- Apr 24, 2016
Microsoft revealed in a regulatory filing that it owes the U.S Internal Revenue Service (IRS) $28.9 billion in back taxes, plus penalties and interest. It will appeal this finding, first with the IRS and then in federal court if required.
“On October 11, 2023, Microsoft announced the receipt of Notices of Proposed Adjustment (‘NOPAs’) from the Internal Revenue Service (the ‘IRS’) for the tax years 2004 to 2013,” the software giant revealed in an 8-K regulatory filing earlier today. “The IRS is seeking an additional tax payment of $28.9 billion plus penalties and interest. As of September 30, 2023, we believe our allowances for income tax contingencies are adequate. We disagree with the proposed adjustments and will vigorously contest the NOPAs through the IRS’s administrative appeals office and, if necessary, judicial proceedings. We do not expect a final resolution of these issues in the next 12 months. Based on the information currently available, we do not anticipate a significant increase or decrease to our tax contingencies for these issues within the next 12 months.”
The announcement referenced above is also included in the 8-K filing: Microsoft has been audited by the U.S. government because of ongoing issues with the way it allocated income and expenses, a process known as transfer pricing, for tax years dating back to 2004. Since this timeframe, Microsoft has “changed its corporate structure and practices” and says that the issues are relevant only to the past.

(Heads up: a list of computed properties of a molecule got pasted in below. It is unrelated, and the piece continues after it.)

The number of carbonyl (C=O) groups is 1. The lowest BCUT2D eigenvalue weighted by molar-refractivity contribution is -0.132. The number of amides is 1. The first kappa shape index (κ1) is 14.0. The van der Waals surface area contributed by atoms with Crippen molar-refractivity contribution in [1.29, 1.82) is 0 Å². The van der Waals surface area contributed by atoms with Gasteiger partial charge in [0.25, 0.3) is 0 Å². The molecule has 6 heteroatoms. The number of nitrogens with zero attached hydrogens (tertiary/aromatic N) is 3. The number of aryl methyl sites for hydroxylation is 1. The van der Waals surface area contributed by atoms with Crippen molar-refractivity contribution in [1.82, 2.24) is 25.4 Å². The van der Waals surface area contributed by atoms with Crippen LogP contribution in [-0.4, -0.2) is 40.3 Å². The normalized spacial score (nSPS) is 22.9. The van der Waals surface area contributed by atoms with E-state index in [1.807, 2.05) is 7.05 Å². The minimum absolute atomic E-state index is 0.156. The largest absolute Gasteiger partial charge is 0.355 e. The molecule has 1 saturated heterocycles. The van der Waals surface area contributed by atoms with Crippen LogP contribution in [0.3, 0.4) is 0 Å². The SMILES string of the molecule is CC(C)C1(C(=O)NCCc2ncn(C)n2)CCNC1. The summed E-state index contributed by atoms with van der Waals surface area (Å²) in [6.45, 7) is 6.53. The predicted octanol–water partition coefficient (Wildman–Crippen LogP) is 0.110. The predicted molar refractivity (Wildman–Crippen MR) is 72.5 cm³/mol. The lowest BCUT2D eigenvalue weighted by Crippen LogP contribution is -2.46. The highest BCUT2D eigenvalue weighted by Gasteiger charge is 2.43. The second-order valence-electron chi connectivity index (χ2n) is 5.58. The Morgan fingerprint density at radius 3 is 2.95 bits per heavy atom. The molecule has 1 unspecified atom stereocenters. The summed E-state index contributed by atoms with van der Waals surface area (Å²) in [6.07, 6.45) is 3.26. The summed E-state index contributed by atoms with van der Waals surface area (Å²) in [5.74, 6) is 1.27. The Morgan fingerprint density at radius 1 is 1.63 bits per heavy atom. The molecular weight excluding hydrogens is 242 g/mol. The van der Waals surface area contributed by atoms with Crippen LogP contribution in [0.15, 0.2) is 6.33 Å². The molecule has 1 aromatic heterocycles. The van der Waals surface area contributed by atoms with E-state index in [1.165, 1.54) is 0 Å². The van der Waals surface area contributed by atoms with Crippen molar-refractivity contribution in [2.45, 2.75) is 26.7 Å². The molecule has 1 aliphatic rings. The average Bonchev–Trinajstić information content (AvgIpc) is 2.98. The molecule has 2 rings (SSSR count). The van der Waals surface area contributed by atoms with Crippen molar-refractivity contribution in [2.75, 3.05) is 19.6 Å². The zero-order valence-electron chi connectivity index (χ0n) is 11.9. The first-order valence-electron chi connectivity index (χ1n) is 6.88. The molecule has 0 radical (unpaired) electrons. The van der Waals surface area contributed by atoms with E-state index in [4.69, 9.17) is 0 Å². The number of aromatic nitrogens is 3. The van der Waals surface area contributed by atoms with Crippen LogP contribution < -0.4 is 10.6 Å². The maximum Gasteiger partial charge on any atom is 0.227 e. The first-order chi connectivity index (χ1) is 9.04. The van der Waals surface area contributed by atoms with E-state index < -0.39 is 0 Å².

“Microsoft disagrees with these proposed adjustments and will pursue an appeal within the IRS, a process expected to take several years,” Microsoft corporate vice president Daniel Goff notes in the filing. “We believe we have always followed the IRS’s rules and paid the taxes we owe in the U.S. and around the world. Microsoft historically has been one of the top U.S. corporate income taxpayers. Since 2004, we have paid over $67 billion in taxes to the U.S.”
Microsoft says it hopes to reach a “mutual resolution” with the IRS in the coming years.